“Fintech”: in search of a legal definition

by Carlos Goettenauer (PhD Candidate at University of Brasília)

During the last decade, the term “fintech” gained popularity and became a topic of discussion among market agents and financial regulators all around the world. The term’s origin, however, can be traced to the early 1990s, when Citigroup established the “Financial Services Technology Consortium”[1]. As with any other nascent buzzword, its meaning remains a subject of debate and controversy among many social actors. Market agents tend to associate the term “fintech” with innovations on financial systems and on so-called “market disruptions”, linking it to other common Silicon Valley tropes, such as “disintermediation” and “consumer-empowerment”. On the other hand, financial industry incumbents, and even its regulators, may wish to broaden the meaning of the term “fintech”, in order to fit all sorts of technological innovation under its umbrella. Considering its many possible meanings, it is time we ask whether there is space for a legal definition of “fintech”.

The law often plays a major role in reducing polysemy in contested expressions. Legal predictability and normative stability require terms to be precisely defined and agreed upon. This way, a legal definition (or even a statutory definition) of “fintech” would aid authorities in grounding their regulatory efforts, thus producing a more stable and predictable legal environment for both entrants and incumbents.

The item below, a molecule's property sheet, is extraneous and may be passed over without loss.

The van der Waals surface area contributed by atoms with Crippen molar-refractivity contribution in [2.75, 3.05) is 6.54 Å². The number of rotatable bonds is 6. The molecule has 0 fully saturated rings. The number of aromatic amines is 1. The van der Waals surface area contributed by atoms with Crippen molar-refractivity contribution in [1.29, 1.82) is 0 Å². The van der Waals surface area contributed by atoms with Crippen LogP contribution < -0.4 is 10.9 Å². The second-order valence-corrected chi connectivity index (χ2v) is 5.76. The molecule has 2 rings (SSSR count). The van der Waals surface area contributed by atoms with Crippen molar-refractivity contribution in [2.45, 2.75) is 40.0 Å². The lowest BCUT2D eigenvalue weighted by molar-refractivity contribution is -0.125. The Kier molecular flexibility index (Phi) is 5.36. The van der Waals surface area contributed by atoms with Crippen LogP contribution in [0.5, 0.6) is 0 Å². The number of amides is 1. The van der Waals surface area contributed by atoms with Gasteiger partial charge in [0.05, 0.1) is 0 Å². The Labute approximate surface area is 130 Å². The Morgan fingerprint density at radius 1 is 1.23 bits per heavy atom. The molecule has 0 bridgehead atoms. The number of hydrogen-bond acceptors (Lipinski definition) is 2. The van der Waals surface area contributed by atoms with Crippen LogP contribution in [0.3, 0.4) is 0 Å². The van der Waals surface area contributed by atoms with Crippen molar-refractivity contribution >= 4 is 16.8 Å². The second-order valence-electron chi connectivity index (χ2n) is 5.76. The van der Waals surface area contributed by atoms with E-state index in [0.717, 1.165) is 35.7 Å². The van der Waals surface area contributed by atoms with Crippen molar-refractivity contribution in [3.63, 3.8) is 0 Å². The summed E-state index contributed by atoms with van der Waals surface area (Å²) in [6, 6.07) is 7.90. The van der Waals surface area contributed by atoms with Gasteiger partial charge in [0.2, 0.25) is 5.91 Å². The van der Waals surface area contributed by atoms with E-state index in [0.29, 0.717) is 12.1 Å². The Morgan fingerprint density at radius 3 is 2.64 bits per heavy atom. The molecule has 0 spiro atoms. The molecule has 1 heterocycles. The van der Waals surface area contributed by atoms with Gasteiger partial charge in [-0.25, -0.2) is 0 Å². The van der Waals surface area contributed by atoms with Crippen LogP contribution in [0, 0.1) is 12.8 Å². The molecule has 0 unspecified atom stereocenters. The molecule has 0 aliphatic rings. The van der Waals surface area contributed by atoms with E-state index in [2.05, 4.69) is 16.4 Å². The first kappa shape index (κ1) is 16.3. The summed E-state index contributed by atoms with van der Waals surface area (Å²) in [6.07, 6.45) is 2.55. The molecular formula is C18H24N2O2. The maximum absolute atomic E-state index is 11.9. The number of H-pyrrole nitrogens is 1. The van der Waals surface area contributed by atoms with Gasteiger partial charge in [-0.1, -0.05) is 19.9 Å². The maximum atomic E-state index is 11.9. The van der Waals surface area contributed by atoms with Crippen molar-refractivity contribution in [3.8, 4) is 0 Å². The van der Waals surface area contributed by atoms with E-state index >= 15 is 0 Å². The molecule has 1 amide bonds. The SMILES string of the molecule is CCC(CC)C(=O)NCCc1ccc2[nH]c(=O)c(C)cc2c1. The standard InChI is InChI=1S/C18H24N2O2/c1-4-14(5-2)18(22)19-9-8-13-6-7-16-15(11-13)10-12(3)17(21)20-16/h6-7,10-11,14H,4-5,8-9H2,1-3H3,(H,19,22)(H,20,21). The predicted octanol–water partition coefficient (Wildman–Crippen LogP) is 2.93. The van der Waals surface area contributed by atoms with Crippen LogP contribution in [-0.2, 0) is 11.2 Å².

Having said that, proposing a definition for “fintech” raises two major questions.

First, we must ask ourselves whether adopting a legal definition for “fintechs” would be beneficial in the first place. In an ever-changing market, establishing a rigid legal framework to define “fintech” could be an exercise in futility, as that definition could rapidly become obsolete. On the other hand, the regulatory landscape itself has changed significantly in response to the introduction of new technologies in financial systems, particularly in the last decade. Around the globe, open banking regulatory initiatives were implemented by authorities who sought to increase market efficiency and competition. However volatile this scenario may be, a legal definition would bring stability and contribute to the creation of a predictable legal regulation — one that would be able to deal with up-and-coming business models.

Even if we agree on the benefits of a legal definition of “fintech”, one major question remains: is such definition even possible? From the very beginning, fintechs were considered the driver of innovation in financial markets. It is hard to imagine a legal framing for these initiatives in advance, predicting future business models and the impact of technology on banking activities. Maybe the whole idea contained in the fintech revolution really is beyond the reach of legal definitions.